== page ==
The first official, self-titled "Doom Patrol" issue.

Now, the Doom Patrol were a very unique, oddball group of characters, reminiscent in some ways of the earlier "Fantastic Four" (1961), and also the contemporary "X-Men" (1963). But even compared to those teams, Drake's creation took the cake for straight up weirdness, and perhaps even creativity (and I say that bearing in mind that X-Men and Fantastic Four are my two top fav. team comics of all time). The team consisted of four central characters: Dr. Niles Cauler aka "The Chief", Rita Farr aka "Elasti-Girl", Larry Trainor aka "Negative Man", and Cliff Steele aka "Robotman".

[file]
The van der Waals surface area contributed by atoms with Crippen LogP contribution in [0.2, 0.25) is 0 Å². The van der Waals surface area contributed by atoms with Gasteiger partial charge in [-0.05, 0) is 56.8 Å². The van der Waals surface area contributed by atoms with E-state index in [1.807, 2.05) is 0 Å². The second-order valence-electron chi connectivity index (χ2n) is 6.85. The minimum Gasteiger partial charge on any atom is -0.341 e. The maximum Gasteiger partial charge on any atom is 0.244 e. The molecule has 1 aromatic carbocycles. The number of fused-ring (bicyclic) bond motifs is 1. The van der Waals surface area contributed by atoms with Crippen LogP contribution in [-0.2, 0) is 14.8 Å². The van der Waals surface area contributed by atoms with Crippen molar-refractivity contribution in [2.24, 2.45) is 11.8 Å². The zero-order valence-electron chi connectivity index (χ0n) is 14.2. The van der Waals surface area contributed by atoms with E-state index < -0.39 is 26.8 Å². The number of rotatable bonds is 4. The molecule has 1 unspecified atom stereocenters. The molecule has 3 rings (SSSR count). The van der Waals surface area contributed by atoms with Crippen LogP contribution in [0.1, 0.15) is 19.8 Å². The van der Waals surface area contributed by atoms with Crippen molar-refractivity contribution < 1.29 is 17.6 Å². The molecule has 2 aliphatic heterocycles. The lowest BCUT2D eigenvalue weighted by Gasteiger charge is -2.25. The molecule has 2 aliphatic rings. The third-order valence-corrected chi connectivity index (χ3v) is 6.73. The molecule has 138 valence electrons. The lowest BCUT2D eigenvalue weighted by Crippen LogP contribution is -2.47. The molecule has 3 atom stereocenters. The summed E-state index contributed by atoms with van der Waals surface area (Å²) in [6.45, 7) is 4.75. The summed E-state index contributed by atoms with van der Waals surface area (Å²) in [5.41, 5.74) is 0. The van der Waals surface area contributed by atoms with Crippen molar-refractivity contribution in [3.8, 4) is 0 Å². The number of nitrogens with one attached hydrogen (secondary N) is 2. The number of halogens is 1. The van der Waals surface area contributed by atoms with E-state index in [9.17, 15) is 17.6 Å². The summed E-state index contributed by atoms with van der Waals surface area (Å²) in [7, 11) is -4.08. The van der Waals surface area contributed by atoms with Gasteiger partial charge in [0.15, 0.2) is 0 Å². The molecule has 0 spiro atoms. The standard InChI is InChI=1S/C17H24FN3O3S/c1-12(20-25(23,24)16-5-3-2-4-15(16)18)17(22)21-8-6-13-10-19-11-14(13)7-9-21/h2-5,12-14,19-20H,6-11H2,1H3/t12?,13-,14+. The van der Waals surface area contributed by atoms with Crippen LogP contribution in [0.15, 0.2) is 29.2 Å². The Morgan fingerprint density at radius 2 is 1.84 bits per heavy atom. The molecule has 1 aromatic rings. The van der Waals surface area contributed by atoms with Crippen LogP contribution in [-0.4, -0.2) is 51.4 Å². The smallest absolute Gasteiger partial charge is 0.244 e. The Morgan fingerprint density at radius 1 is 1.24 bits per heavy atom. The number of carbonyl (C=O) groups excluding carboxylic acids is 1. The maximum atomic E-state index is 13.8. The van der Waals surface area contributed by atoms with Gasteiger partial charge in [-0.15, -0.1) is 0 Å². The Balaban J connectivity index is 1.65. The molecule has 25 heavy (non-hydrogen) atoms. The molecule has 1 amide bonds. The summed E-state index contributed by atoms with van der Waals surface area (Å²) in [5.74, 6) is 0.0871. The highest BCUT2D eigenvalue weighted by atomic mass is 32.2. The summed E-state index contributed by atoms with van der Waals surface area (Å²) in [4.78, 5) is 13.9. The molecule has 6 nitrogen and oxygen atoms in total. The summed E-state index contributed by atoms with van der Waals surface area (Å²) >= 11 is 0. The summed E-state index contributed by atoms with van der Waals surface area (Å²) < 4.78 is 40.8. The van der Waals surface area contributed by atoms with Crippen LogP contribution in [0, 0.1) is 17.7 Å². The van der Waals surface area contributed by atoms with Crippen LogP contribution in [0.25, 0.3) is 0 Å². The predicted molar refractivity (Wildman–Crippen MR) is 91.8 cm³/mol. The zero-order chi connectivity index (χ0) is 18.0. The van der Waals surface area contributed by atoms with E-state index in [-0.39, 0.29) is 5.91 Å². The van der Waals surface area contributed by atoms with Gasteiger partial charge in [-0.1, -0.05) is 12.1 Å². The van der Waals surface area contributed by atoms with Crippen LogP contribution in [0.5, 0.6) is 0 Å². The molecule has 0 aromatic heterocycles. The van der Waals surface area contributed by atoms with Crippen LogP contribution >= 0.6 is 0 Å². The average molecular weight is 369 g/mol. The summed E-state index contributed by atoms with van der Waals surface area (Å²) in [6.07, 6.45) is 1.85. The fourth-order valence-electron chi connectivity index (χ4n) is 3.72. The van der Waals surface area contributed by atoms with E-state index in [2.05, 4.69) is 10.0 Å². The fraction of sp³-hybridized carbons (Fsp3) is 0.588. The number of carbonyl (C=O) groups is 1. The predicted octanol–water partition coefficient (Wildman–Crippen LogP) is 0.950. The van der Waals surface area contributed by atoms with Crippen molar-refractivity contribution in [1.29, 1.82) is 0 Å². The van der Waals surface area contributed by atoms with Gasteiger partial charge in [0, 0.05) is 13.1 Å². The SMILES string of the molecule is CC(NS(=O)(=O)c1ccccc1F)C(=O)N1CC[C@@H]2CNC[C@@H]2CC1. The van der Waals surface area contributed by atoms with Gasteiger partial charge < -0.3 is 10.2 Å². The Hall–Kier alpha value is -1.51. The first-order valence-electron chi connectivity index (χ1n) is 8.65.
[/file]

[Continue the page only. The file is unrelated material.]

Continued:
The Chief was, similar to the X-Men's own Charles Xavier, a crippled, wheelchair-bound man, who founded the team, and leads them on missions from his home base via radio communication. Unlike Xavier, or even his teammates, however, "Chief" is just that, a leader and strategist, with no super-human powers, only a brilliant scientific mind and inventive engineering ability, among other things. Elastic-girl, though her name would make you assume she stretches similarly to Mr. Fantastic of the Fantastic Four, was originally far more similar to Marvel's Ant-Man, as she had the power to shrink to near-microscopic size, or to grow hundreds of feet tall. Negative Man possessed perhaps the most unique powers of the bunch, as he was a former test pilot (and colleague of Hal Jordan, DC's own Green Lantern), and exposure to cosmic rays radiated and altered his physiology, giving him the ability to project an electrical "negative" of himself. While he used this power, his mind and consciousness traveled with the negative, while his body remained a vulnerable husk. And the most unique aspect of his character, was that his "Negative Man" projections had a time limit of 60 seconds, meaning if he stayed away from his body for more than 60 seconds at a time, he would fall into a coma and eventually die. Larry also had the misfortune, because of his radioactivity, to have to wrap his body in special bandages that helped contain the radiation and keep him together, which understandably made him bitter and isolated from others. But even given these handicaps, he was still arguably the most powerful member of the team, as his electrical negative could cause major damage. Last but not least of course, while Negative Man may have had the most unique powers, Robotman had the most unique nature. A former race driver, Cliff Steele got in a major accident, and would have died had it not been for Dr. Cauler's technology, which allowed his brain to live on in a metallic-ceramic body. Of course, feeling like a freak, Cliff hated this body, and had a hard time living with it (similar to the Fantastic Four's monstrous "Thing", Ben Grimm). But the robot body also afforded him near-invulnerabiltiy, super strength, near-limitless stamina, etc., making him the powerhouse of the team.